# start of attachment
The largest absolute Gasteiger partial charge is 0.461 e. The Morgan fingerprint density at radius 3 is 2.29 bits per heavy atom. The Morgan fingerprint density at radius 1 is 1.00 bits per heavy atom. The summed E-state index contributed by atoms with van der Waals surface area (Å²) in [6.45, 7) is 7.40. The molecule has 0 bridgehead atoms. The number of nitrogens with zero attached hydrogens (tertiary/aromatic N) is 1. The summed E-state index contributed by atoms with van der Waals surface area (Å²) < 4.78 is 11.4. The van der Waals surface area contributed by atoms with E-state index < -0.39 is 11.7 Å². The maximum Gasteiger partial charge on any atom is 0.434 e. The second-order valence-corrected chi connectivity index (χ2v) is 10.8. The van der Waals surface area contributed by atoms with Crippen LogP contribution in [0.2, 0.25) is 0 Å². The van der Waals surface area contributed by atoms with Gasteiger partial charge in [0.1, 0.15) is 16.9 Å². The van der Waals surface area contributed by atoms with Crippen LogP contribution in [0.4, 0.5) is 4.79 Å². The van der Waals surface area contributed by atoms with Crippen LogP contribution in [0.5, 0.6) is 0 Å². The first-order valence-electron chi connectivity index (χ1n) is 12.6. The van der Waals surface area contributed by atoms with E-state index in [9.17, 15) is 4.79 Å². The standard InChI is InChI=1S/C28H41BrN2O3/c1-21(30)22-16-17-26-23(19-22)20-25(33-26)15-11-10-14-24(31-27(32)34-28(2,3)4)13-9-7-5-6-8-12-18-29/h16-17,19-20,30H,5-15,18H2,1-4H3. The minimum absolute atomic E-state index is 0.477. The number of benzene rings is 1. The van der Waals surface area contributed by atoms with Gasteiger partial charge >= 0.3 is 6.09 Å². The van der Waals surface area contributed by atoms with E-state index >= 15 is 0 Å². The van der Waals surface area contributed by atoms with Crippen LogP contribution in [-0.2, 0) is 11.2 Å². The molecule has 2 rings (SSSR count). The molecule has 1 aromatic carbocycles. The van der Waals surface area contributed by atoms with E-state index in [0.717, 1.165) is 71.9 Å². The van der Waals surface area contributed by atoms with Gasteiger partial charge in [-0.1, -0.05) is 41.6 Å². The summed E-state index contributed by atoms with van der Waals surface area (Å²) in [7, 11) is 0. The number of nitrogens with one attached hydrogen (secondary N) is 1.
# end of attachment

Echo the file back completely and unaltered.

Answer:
The largest absolute Gasteiger partial charge is 0.461 e. The Morgan fingerprint density at radius 3 is 2.29 bits per heavy atom. The Morgan fingerprint density at radius 1 is 1.00 bits per heavy atom. The summed E-state index contributed by atoms with van der Waals surface area (Å²) in [6.45, 7) is 7.40. The molecule has 0 bridgehead atoms. The number of nitrogens with zero attached hydrogens (tertiary/aromatic N) is 1. The summed E-state index contributed by atoms with van der Waals surface area (Å²) < 4.78 is 11.4. The van der Waals surface area contributed by atoms with E-state index < -0.39 is 11.7 Å². The maximum Gasteiger partial charge on any atom is 0.434 e. The second-order valence-corrected chi connectivity index (χ2v) is 10.8. The van der Waals surface area contributed by atoms with Crippen LogP contribution in [0.2, 0.25) is 0 Å². The van der Waals surface area contributed by atoms with Gasteiger partial charge in [0.1, 0.15) is 16.9 Å². The van der Waals surface area contributed by atoms with Crippen LogP contribution in [0.4, 0.5) is 4.79 Å². The van der Waals surface area contributed by atoms with Crippen LogP contribution in [0.5, 0.6) is 0 Å². The first-order valence-electron chi connectivity index (χ1n) is 12.6. The van der Waals surface area contributed by atoms with E-state index in [9.17, 15) is 4.79 Å². The standard InChI is InChI=1S/C28H41BrN2O3/c1-21(30)22-16-17-26-23(19-22)20-25(33-26)15-11-10-14-24(31-27(32)34-28(2,3)4)13-9-7-5-6-8-12-18-29/h16-17,19-20,30H,5-15,18H2,1-4H3. The minimum absolute atomic E-state index is 0.477. The number of benzene rings is 1. The van der Waals surface area contributed by atoms with Gasteiger partial charge >= 0.3 is 6.09 Å². The van der Waals surface area contributed by atoms with E-state index >= 15 is 0 Å². The van der Waals surface area contributed by atoms with Crippen LogP contribution in [-0.2, 0) is 11.2 Å². The molecule has 2 rings (SSSR count). The molecule has 1 aromatic carbocycles. The van der Waals surface area contributed by atoms with E-state index in [0.717, 1.165) is 71.9 Å². The van der Waals surface area contributed by atoms with Gasteiger partial charge in [-0.1, -0.05) is 41.6 Å². The summed E-state index contributed by atoms with van der Waals surface area (Å²) in [7, 11) is 0. The number of nitrogens with one attached hydrogen (secondary N) is 1.